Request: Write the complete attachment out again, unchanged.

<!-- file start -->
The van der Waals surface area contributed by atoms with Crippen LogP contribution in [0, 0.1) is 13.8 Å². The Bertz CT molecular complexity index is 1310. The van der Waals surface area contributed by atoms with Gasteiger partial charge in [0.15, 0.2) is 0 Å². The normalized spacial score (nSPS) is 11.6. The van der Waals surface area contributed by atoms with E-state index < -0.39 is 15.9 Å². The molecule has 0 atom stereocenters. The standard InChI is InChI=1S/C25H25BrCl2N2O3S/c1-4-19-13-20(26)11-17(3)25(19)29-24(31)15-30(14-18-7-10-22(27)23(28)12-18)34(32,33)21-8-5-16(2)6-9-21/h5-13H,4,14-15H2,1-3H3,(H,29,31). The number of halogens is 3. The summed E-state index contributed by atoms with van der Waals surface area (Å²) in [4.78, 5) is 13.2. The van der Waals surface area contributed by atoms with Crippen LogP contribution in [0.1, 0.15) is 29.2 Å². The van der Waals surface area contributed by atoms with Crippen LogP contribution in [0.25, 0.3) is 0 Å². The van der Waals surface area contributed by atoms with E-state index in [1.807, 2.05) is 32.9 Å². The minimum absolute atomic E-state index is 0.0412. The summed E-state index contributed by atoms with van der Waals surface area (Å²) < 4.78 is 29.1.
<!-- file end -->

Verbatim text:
The van der Waals surface area contributed by atoms with Crippen LogP contribution in [0, 0.1) is 13.8 Å². The Bertz CT molecular complexity index is 1310. The van der Waals surface area contributed by atoms with Gasteiger partial charge in [0.15, 0.2) is 0 Å². The normalized spacial score (nSPS) is 11.6. The van der Waals surface area contributed by atoms with E-state index < -0.39 is 15.9 Å². The molecule has 0 atom stereocenters. The standard InChI is InChI=1S/C25H25BrCl2N2O3S/c1-4-19-13-20(26)11-17(3)25(19)29-24(31)15-30(14-18-7-10-22(27)23(28)12-18)34(32,33)21-8-5-16(2)6-9-21/h5-13H,4,14-15H2,1-3H3,(H,29,31). The number of halogens is 3. The summed E-state index contributed by atoms with van der Waals surface area (Å²) in [4.78, 5) is 13.2. The van der Waals surface area contributed by atoms with Crippen LogP contribution in [0.1, 0.15) is 29.2 Å². The van der Waals surface area contributed by atoms with Crippen LogP contribution in [0.25, 0.3) is 0 Å². The van der Waals surface area contributed by atoms with E-state index in [1.807, 2.05) is 32.9 Å². The minimum absolute atomic E-state index is 0.0412. The summed E-state index contributed by atoms with van der Waals surface area (Å²) < 4.78 is 29.1.